In other words, the way Marshall frames the argument leaves the fixed Work Fund (or lump of labor) claim vulnerable precisely to what Marshall's student, Sydney Chapman, later pointed out regarding market failure in the determination of the hours of labor. This would seem to be confirmed by Marshall's -- and his protege, Pigou's -- endorsement of the Chapman theory.
Marshall's use of the term "fixed Wage Fund" is also revealing in that it directly relates the fallacy claim to the wages-fund doctrine of classical political economy. It echoed John Wilson's sentiments, twenty years earlier, about a "Unionist reading of the Wage-fund theory." This also is significant because Steward's 1865 pamphlet was grounded in an explicit repudiation of the wages-fund doctrine at a time when that doctrine remained an article of faith for respectable political economists.
Marshall commenced the last section of his discussion of shorter hours with the following rather ambivalent statement:
All this tends to show that a general reduction of the hours of labour is likely to cause a little net material loss and much moral good: that it is not adapted for treatment by a rigid cast-iron system, and that the conditions of each class of trades must be studied separately.
But, of course, a "rigid cast-iron system" was exactly what militant employers' groups would subsequently insist upon:
We must face the fact that the eight-hour day involves a proportionate decrease in the productive capacity of our workmen, that this in turn means a higher labor cost, and a consequent higher cost of production, and this finally results inevitably in higher prices for us and a lessening of the ability of our manufacturers to compete in the markets of the world. We must face the fact that restriction upon the productive capacity of our workmen will not result in increased wages to the individual, or in securing employment for the unemployed, or increasing the profits of our industries; but that it will directly tend to do the opposite of all three of these things. (Walter Drew, "The Real Problem of the Eight-Hour Day")
Thursday, June 26, 2008
Fires and floods are becoming commonplace. Our only hope is drilling for oil offshore and Alaska.
Tuesday, June 24, 2008
There are different ways to approach the issue, but the simplest error is that of assuming only two possibilities, no god or the one particular god promulgated by Pascal’s church. Logically, the case for a Christian deity is no stronger than for many other pretenders. Pascal could follow all the church precepts, die and come face to face with a Hopi god, for example, or maybe a god no human group had latched onto. Perhaps the “godly” practices Pascal had adhered to would just annoy the true, ex post god. Or maybe, if there is a god, this omnipotent character has no self esteem problem to speak of and doesn’t care whether lowly mortals love, hate or ignore him/her/it. And I’m leaving out a wide swath of other possibilities, from multiple godheads to extra-dimensional beings we can’t begin to conceive of.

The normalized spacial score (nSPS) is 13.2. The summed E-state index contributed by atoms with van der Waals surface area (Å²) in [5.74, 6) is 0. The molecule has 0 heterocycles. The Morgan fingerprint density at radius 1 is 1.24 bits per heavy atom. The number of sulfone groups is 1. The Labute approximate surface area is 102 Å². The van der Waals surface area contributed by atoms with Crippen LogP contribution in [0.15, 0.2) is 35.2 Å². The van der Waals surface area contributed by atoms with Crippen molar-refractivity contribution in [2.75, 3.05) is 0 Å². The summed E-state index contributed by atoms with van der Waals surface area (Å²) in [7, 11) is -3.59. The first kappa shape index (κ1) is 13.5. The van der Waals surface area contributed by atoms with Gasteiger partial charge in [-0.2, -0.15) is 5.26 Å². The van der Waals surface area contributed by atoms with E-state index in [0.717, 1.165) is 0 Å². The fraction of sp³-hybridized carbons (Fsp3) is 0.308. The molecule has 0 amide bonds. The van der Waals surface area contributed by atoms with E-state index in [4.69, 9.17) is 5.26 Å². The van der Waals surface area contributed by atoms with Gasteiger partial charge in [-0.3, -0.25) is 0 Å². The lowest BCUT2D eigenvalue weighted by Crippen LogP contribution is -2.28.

The point is that the expected value formula works only if you calculate over the full set of possible states or outcomes; the p’s have to add up to 1.
I’m reminded of this because of the column by Peter Bernstein in the Sunday NY Times, which repeats the Pascal chestnut even as it invokes the spirit (but not the name) of Nassim Nicholas Taleb to argue that we should anticipate the unexpected.
Monday, June 23, 2008
The strategy of choice right now seems to be “blame the speculators”, and Obama has jumped on this bandwagon. Not a good idea, in my opinion, for two reasons. First, there’s not much evidence that speculators are the cause of this price runup. Second, high oil prices—in fact, much higher oil prices—are good. They will combat climate change, slow down the environmental destruction of sensitive drilling areas and conserve a nonrenewable resource for future generations.
So what’s the alternative? The problem is not that oil is expensive, since burning it is truly costly for the human race, whether we pay the monetary price or not. The problem is that the money ends up in the hands of governments and oil companies that get rich simply because they’ve captured the resource. In economic terms, it’s the problem of rents: vast sums of money are being transferred from us, the consumers, to those who control a commodity in high demand but limited supply. And the solution is to get the money back. This is another reason why we need a cap-and-rebate plan for carbon. Put a tight cap on carbon fuels. Auction all the permits. Give the money back to the people. By drastically lowering demand we also put a lid on the price of oil at the wellhead. In other words, rather than paying lots of money to Exxon and the Saudi royal family, we pay it back to ourselves. Either way, oil will be expensive, because it has to be. But the solution is to get the money back, so we can protect our standard of living in other ways that won’t imperil the planet.